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Sometimes it is good to take a step back from our day-to-day activities and take a look at the way technology is advancing in our industry. Our industry has truly accomplished an amazing feat in keeping people comfortable. So much so that people take their comfort systems for granted and don’t really appreciate what they have, unless they have to do without for a day or two. They have come to expect their homes to be the exact temperature they desire. They also keep pushing to have individual temperature control in every room of their home.
Indeed, today’s consumers are far removed from those of 100 years ago. Back then, most people were responsible for their own comfort. A central heating system was a luxury that most could not afford. They always made time during the hot summer months to go out and cut wood for the upcoming winter. They had to make sure they had a big enough stockpile of seasoned wood to last the whole winter. They would heat their homes with one or two wood or coal stoves. They became experts at controlling the draft and properly banking the fire for the longest burn times and the proper amount of heat. When they got too warm, they would find a chair farther away from the stove, or crack a window. If they came in, chilled from the outdoors, they would usually park themselves right beside the stove to warm up. Their boots and shoes could also be found close to the stove, because putting on a warm pair of boots is a pleasure. In some ways, they had things better than we do today. In other ways, not so much.
The hydronic market has been slow and steady for the last few years. Bob “Hot Rod” Rohr mentions that manufacturers are staying the course and introducing a few products a year to stay current and relevant.
He also notices a consumer industry that is expressing more interest in condensing gas combi boilers. Many American manufacturers, such as Lochinvar, also seem to be responding with price point combi boilers to compete against some of the offshore brands. Combi boilers have provided a more budget-friendly solution for many homeowners and minimized the space required for central heating and hot water production.
Not a lot has changed in boiler heat exchanger technology. More has been done recently with the gas train assembly, to allow higher turn down firing ratios. This is also an effort to make combi boilers a more viable equipment choice. They have historically been an ill fit for many residential hydronic systems.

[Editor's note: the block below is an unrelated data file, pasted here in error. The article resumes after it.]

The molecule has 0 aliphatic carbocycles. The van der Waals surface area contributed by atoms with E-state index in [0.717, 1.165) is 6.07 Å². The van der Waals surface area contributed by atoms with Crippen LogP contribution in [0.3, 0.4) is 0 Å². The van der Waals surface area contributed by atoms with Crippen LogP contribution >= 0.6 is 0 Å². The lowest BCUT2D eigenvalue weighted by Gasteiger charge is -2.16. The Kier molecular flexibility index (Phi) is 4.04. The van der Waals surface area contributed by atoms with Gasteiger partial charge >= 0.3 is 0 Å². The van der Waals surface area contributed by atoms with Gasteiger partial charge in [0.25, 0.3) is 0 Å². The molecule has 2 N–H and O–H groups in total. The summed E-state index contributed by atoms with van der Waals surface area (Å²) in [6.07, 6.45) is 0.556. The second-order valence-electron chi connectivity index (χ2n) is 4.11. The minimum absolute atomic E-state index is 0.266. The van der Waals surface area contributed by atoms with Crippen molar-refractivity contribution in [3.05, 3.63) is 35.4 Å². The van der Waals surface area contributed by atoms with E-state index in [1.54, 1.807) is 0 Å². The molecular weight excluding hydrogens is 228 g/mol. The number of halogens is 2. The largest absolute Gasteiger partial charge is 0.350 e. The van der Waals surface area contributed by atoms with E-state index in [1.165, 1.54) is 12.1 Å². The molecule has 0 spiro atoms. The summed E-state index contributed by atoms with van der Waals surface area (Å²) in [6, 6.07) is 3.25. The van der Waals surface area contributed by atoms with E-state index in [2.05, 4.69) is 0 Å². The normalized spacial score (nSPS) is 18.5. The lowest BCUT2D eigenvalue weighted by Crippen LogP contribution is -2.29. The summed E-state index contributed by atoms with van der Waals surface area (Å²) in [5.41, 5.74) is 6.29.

Dan Foley (Foley Mechanical) says water quality and ECM pump technology are two hot topics in the hydronic industry; the two really go hand in hand. ECM pumps are not generally expected to have a long lifespan if the water quality in the system is poor and allows iron corrosion to take place. The pumps have very powerful internal magnets, which attract waterborne iron particles and can lead to pump failure.
Boiler manufacturers have also been pushing water quality. The heat exchangers (HX) in the new high efficiency boilers are not nearly as tolerant as the old cast iron boilers were. One of the major causes of HX failures in new boilers is due to poor water quality control in the system. A few manufacturers such as Caleffi and Axiom have brought innovative new products to the market to address water quality issues.
When it comes to new water-based comfort system installs, I see more and more interest in radiant as opposed to baseboard or radiators. Radiant heating has really been catching on in the agricultural and light commercial areas. Most new shops and barns that get built here in South Central Pennsylvania will use a radiant slab as their heat source. The general public as well as contractors are also becoming aware of the need for proper insulation under the slabs. Whether this awareness has been brought on by increased training or failed systems, I’m not sure. Maybe a bit of both? Manufacturers keep bringing out innovative new products to make radiant installs faster and simpler. Some examples are REHAU’s RAUPEX SPEED, Viega Rapid Grid and PEX-Pal by Axiom.
Radiant cooling is also gaining some traction in the marketplace. At this point, it is mostly done in commercial and high-end residential applications. As an industry, we still lack a lot of training and educational materials that will be necessary to create a greater radiant cooling market in residential homes. Part of the training that will be necessary for radiant contractors is psychrometric calculations and engineering. Right now, most people have a misplaced fear of condensation forming on the floors and pipes in a radiant cooling application.